What Is Artificial Intelligence and How Is It Powering Our Lives?

Artificial intelligence is a specially designed set of software programs that mimic the way humans learn and solve complex problems. Computers with AI are programmed to learn activities like speech recognition, planning, problem solving, perception and planning.

When we come across the terms “Machine Learning” and “Artificial Intelligence” (AI), images of sentient robots fighting their war on our planet (Transformers) or bots from Skynet leaving American cities in ruins (Terminator), are quick to appear in our minds. Most of us think that AI is restricted to bots trying to enslave humankind.

(Photo Credit : Jeremy Thompson / Wikimedia Commons)

However, AI is much more than a machine bearing a human-esque learning tendency. In fact, you might be surprised by how often we encounter this technology in our daily lives. Think of the times when you are scrolling through your Facebook feed and multiple advertisements appear for casual shoes that you were thinking of buying. One might think that privacy is non-existent on the Internet and that this is the result of websites spying on them. Well, privacy isn’t very strong, but websites aren’t actually spying on every individual user. It would be too expensive and illogical to do so. The reality behind this is very cleverly designed algorithms that constantly receive input data via your internet usage behavior. This optimizes your social media feeds, search engine pages, video-sharing platforms and other websites in accordance to your activity.

Before diving into the geeky details about algorithms, we need to know some basics about Artificial Intelligence.

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What is Artificial Intelligence?

Artificial intelligence (or simply, AI) are software programs that mimic the way humans learn and solve complex problems. Computers with AI are programmed to learn activities like speech recognition, planning, problem solving, perception and planning. 

The term Artificial Intelligence was first coined by John McCarthy in 1956 at the Darthmouth conference. This event is regarded as the birth of AI.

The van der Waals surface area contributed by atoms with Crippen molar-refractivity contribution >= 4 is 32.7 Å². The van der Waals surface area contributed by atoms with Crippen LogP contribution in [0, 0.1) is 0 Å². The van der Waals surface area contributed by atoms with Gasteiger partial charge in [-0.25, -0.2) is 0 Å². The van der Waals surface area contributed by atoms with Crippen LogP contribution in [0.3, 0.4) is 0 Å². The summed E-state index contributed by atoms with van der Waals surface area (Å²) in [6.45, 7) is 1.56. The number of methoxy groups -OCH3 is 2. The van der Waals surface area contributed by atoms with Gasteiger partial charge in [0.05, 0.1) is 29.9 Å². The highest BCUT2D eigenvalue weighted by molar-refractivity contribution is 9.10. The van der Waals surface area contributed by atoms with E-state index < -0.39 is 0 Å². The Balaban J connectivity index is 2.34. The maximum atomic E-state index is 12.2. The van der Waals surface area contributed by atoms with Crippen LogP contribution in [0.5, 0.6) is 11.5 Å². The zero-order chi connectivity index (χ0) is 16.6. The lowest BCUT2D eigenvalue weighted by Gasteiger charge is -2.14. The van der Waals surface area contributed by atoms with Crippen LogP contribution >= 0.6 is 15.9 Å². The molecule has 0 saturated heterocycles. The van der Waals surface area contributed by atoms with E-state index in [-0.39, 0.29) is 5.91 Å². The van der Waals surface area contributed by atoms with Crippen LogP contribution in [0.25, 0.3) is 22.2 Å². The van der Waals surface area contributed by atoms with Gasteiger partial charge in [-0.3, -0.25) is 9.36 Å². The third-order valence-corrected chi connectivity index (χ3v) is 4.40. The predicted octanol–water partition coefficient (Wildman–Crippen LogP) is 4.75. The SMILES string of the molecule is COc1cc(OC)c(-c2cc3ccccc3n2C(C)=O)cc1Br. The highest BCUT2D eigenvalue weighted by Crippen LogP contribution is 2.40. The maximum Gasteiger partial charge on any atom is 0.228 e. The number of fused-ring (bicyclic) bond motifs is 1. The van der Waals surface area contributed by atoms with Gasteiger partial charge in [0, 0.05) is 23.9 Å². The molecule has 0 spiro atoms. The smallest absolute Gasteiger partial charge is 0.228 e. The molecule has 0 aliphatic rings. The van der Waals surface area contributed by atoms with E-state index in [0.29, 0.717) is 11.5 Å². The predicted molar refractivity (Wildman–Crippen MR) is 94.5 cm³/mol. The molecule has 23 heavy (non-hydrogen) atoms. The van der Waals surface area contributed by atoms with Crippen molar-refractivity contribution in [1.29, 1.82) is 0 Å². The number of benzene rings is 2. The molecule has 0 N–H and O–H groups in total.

John maccarthy marvin minsky claude shannon ray solomonoff alan newell herbert simon arthur samuel oliver selfridge nathaniel rochester trenchard more the founding fathers of ai

However, the pursuit at understanding if machines can actually have autonomous thinking began a bit earlier.  Alan Turing, in a 1951 paper entitled “Computing Machinery and Intelligence”, proposed a test called the “Turing Test” or “The Imitation Game”.  A Turing Test is a method devised by Alan Turing for determining whether or not a computer is capable of thinking like a human being. 

The original aspects of AI formulated in 1955 were as follows:

  1. Simulating higher functions of the human brain.
  2. Programming a computer to use general language.
  3. A way to determine and measure problem complexity.
  4. Self-improvement.
  5. Arranging hypothetical neurons in a manner so that they can form concepts.
  6. Randomness and Creativity.

Since then, AI has come a long way.

In the decades that followed, the field of AI went through ups and downs as some AI research problems proved more difficult than anticipated, while others proved insurmountable with the technologies of the time. It wasn’t until the late 1990s that research progress in AI began to accelerate, as researchers focused more on the application of AI to real-world problems, such as image recognition and medical diagnosis. An early milestone was the 1997 victory of IBM’s chess-playing computer Deep Blue over then world champion Garry Kasparov.

IBM’s Deep Blue computer that beat Gary Kasparov.(Photo Credit : Pedro Villavicencio / Flickr)

This was followed by other significant breakthroughs in the field, including DARPA’s (The Defense Advanced Research Projects Agency) new technology CALO (Cognitive Agent that Learns and Organizes). CALO  eventually led to the development of Apple Inc.’s Siri, IBM’s question-answering computer Watson’s victory in the TV game show “Jeopardy!” , and the success of self-driving cars in the DARPA Grand Challenge competitions in the 2000s.

Machine Learning